CHEYENNE – In October 1969, 14 African American football players were dismissed from the University of Wyoming football team for asking for permission to protest racism.
The players, who came to be known as “The Black 14,” wanted to wear black armbands during a game with Brigham Young University to protest a Church of Jesus Christ of Latter-day Saints’ policy barring African Americans from the priesthood. BYU is operated by the LDS Church.
The decision of then-coach Lloyd Eaton, supported by the university’s board of trustees, led to a lengthy court case, Williams v. Eaton, that pitted free speech against separation of church and state. All but four of the players never played college football again, and many left the university altogether.
“By asking to do this, they were exercising their First Amendment rights, which says you have the right to protest,” Wyoming’s “We the People” state coordinator, Matt Strannigan, told fifth-grade students from throughout Cheyenne on Wednesday. “Above all else, that’s a citizen’s right.”
Hundreds of fifth-graders participated in “We the People” hearings this week at Cheyenne’s Meadowlark Elementary. Students demonstrated their knowledge of the U.S. Constitution and its role in shaping the nation to volunteer judges from across the community, including state legislators, local attorneys and members of the military.
There are no official winners of this “We the People” event, just students showcasing what they’ve learned this year.
Program director Mary Bravo, a fifth-grade teacher at Cheyenne’s Hobbs Elementary, said judges learn something new every year.
“These students often know more about the U.S. Constitution than some adults by the end of the process,” she said.
“Some of our judges come back year after year because they’re so impressed by the knowledge that these kids have.”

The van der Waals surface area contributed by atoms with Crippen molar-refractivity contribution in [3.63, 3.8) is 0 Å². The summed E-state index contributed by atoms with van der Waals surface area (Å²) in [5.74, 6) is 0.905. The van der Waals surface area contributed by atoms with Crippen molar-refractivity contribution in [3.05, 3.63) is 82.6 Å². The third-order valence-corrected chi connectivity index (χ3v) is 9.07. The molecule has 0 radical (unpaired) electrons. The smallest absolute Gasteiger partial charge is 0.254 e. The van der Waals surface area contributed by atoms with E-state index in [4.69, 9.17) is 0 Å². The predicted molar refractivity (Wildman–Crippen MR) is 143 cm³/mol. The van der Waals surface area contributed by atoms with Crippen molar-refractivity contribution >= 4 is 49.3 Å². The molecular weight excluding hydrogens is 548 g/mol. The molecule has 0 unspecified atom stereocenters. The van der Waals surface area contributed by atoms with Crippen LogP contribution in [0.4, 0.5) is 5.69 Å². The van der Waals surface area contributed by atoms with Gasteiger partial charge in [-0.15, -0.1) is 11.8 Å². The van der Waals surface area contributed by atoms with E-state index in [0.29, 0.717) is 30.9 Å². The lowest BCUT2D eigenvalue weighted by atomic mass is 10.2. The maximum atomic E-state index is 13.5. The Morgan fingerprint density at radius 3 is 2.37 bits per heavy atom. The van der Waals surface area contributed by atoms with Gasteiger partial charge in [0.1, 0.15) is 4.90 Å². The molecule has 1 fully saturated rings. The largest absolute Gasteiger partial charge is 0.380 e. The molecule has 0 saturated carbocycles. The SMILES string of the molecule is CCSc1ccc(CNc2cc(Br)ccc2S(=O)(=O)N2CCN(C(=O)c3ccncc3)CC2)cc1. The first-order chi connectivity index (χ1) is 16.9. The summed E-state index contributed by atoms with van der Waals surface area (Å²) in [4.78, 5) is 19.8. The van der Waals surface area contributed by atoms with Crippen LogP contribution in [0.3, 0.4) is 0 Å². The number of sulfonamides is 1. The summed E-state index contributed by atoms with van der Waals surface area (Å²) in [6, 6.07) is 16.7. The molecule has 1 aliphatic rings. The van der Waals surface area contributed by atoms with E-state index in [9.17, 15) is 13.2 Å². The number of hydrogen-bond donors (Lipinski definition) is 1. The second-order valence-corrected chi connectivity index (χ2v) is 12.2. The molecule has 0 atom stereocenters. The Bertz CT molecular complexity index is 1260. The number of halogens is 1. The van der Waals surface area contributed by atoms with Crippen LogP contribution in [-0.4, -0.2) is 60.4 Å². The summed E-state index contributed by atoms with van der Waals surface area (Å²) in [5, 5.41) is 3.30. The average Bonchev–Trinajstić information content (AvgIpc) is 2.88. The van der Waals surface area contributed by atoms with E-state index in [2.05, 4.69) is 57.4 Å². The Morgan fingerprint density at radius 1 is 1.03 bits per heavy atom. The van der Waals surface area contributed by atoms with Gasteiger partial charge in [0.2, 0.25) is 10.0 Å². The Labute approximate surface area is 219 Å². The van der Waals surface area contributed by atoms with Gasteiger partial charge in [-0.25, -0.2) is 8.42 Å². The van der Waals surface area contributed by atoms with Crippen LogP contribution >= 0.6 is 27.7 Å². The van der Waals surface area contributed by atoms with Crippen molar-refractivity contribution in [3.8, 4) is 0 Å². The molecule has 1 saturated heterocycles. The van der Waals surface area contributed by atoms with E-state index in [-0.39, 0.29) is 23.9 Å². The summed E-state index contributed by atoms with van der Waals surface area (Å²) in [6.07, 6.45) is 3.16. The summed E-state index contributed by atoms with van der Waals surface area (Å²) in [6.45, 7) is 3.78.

During the presentations, students act as expert witnesses testifying in front of a congressional committee.
One group of students testified on how powers are divided among the federal government’s three branches, and gave modern examples of federalism at work.
Fifth-grader Mary Wallace said President Donald Trump’s recent veto of a resolution to end American military involvement in the war in Yemen is an example of executive branch power. She then cited examples of recent congressional overrides to illustrate legislative authority.
“Congress should have the power to override the president’s veto,” teammate Dayton Knox said. “Patrick Henry once said, ‘Your president may easily become king.’”
At the end of each presentation, judges issued their feedback.
“Memorizing something and testifying before strangers is tough, but what’s tougher is actually knowing what you’re talking about, which was really impressive,” Strannigan said.
He reminded parents that Laramie County School District 1 doesn’t require the program, and teachers who participate in it do so on their own time.
“When teachers do this, they don’t get paid any extra, and it’s more work,” he said. “They do it because kids read more, write more and learn in an authentic-made way.”